President Obama’s fancy footwork on a gay marriage stance is becoming harder and harder to sell. Even worse for the Obama campaign, it’s opening up space for Republicans — who are much further to the right on matters of gay rights — to attack Obama on his own turf.
The fallout from Vice President Joe Biden’s appearance on “Meet the Press” Sunday, where he expressed public support for gay marriage, has made it much tougher for the Obama campaign to keep up its awkward position that the president is moving toward support for gay marriage but still against it officially.
On Monday, Obama deputy campaign manager Stephanie Cutter struggled to define the difference during an appearance on MSNBC.
“Is the president of the United States comfortable, as the vice president said, with men marrying men, women marrying men and heterosexual men and women marrying each another?” asked Andrea Mitchell.
“I’m not going to make news on the president’s beliefs on gay marriage today,” Cutter said. “I am going to say that the vice president was detailing and describing the very policies that he and the president have implemented together to ensure that these same-sex couples do enjoy the same rights and protections as any other couple.”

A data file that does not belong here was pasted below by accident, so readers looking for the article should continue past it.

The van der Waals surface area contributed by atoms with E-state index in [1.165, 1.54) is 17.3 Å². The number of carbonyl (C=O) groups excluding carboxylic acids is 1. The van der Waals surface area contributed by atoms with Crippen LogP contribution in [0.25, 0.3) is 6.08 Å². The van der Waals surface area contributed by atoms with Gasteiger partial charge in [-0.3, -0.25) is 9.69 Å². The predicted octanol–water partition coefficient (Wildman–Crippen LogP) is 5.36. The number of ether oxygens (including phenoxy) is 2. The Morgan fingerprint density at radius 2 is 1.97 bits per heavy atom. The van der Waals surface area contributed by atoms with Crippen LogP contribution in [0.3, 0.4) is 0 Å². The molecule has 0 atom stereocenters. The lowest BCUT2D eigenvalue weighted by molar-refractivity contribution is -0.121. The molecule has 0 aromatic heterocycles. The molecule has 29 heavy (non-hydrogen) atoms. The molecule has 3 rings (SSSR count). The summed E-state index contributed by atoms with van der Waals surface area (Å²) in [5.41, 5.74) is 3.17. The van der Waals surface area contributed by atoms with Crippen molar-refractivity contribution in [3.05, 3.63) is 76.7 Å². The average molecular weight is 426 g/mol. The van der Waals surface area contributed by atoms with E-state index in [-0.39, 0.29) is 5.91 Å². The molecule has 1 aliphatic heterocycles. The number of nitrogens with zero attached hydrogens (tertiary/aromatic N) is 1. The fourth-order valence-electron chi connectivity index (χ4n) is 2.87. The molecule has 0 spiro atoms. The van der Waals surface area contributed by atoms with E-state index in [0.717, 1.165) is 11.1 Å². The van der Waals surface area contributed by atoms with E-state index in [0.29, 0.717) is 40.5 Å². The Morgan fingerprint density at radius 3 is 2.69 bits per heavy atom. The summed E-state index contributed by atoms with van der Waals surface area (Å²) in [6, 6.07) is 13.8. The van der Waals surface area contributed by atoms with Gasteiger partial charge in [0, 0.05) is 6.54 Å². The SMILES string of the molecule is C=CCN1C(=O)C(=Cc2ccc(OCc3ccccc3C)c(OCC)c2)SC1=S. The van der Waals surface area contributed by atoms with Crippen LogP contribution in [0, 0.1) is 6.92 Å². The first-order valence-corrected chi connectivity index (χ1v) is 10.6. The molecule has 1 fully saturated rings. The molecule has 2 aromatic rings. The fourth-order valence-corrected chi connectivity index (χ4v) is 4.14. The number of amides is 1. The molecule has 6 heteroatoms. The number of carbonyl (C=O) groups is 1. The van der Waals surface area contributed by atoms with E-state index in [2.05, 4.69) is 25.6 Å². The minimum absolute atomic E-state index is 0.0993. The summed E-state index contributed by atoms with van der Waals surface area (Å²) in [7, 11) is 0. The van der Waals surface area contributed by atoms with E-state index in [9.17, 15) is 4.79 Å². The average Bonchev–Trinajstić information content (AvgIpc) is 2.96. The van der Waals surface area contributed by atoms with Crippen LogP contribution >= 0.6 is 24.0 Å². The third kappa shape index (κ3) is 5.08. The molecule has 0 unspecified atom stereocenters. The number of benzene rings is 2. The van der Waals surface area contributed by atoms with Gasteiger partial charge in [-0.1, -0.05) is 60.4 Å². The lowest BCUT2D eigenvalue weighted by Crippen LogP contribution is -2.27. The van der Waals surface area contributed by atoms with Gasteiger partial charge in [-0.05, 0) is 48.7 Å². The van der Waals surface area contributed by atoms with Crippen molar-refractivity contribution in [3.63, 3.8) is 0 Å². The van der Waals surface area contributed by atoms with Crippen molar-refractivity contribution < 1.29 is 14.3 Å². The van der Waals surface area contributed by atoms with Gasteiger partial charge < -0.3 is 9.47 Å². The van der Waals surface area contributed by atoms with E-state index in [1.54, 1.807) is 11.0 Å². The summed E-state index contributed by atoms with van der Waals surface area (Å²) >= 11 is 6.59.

The interview was at times awkward, as Cutter tried to tout the president’s long record of advancing LGBT rights while in office (the repeal of Don’t Ask, Don’t Tell being the most prominent example), while trying to stick to the official line that Obama is personally opposed to gay marriage but is “evolving” on the topic.
Gay rights groups seized on Biden’s comments Sunday. They urged Obama to join Biden in support for same-sex marriage. Obama has courted the LGBT vote, pushing his record on expanding LGBT rights at the federal level and publicly expressing opposition to state constitutional amendments like the one on the ballot in North Carolina Tuesday, which would ban marriage rights for same-sex couples.
Republicans, who have supported similar amendments to the U.S. Constitution, are also seizing on Obama’s “evolving” view and using it to poke holes Obama’s contention that he’s a straight shooter.
“I told you in 2008 that I wasn’t a perfect man, and I would never be a perfect president,” Obama said at his first 2012 campaign rally in Ohio Saturday. “But I promised that I would always tell you what I thought. I would always tell you where I stood.”
Republicans say Obama’s gay marriage stance proves he’s not the person he says he is.
“I think his biggest vulnerability is he’s not authentic anymore. People aren’t buying what he’s selling because they don’t believe he’s real anymore,” Reince Priebus, chairman of the RNC, said on MSNBC, following Cutter’s appearance. “He has become the ultimate Washington politician and this latest episode in regard to gay marriage is a great example of that.”